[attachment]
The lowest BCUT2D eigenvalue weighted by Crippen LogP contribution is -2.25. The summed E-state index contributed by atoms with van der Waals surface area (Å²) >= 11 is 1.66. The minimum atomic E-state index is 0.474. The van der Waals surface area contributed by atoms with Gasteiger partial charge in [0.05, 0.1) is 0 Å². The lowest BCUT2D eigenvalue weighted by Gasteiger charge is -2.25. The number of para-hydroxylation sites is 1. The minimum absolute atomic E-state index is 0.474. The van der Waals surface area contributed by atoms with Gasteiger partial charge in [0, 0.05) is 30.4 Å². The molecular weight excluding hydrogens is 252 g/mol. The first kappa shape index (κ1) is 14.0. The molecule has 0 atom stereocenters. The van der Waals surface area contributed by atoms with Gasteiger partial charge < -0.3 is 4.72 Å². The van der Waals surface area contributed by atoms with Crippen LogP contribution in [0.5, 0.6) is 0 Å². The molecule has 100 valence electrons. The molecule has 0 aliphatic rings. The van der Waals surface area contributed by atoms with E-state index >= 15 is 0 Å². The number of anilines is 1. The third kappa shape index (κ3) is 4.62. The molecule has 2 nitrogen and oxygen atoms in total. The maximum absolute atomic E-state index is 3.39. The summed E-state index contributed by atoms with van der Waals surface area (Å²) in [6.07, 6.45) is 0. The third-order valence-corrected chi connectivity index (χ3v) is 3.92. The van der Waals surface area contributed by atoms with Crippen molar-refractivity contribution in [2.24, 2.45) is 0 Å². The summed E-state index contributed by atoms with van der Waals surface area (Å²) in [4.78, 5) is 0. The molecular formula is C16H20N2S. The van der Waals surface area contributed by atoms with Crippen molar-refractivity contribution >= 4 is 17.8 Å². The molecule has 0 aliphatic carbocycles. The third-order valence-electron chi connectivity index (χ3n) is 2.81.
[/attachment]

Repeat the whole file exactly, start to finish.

The lowest BCUT2D eigenvalue weighted by Crippen LogP contribution is -2.25. The summed E-state index contributed by atoms with van der Waals surface area (Å²) >= 11 is 1.66. The minimum atomic E-state index is 0.474. The van der Waals surface area contributed by atoms with Gasteiger partial charge in [0.05, 0.1) is 0 Å². The lowest BCUT2D eigenvalue weighted by Gasteiger charge is -2.25. The number of para-hydroxylation sites is 1. The minimum absolute atomic E-state index is 0.474. The van der Waals surface area contributed by atoms with Gasteiger partial charge in [0, 0.05) is 30.4 Å². The molecular weight excluding hydrogens is 252 g/mol. The first kappa shape index (κ1) is 14.0. The molecule has 0 atom stereocenters. The van der Waals surface area contributed by atoms with Gasteiger partial charge < -0.3 is 4.72 Å². The van der Waals surface area contributed by atoms with Crippen LogP contribution in [0.5, 0.6) is 0 Å². The molecule has 100 valence electrons. The molecule has 0 aliphatic rings. The van der Waals surface area contributed by atoms with E-state index >= 15 is 0 Å². The number of anilines is 1. The third kappa shape index (κ3) is 4.62. The molecule has 2 nitrogen and oxygen atoms in total. The maximum absolute atomic E-state index is 3.39. The summed E-state index contributed by atoms with van der Waals surface area (Å²) in [6.07, 6.45) is 0. The third-order valence-corrected chi connectivity index (χ3v) is 3.92. The van der Waals surface area contributed by atoms with Crippen molar-refractivity contribution in [2.24, 2.45) is 0 Å². The summed E-state index contributed by atoms with van der Waals surface area (Å²) in [4.78, 5) is 0. The molecular formula is C16H20N2S. The van der Waals surface area contributed by atoms with Crippen molar-refractivity contribution >= 4 is 17.8 Å². The molecule has 0 aliphatic carbocycles. The third-order valence-electron chi connectivity index (χ3n) is 2.81.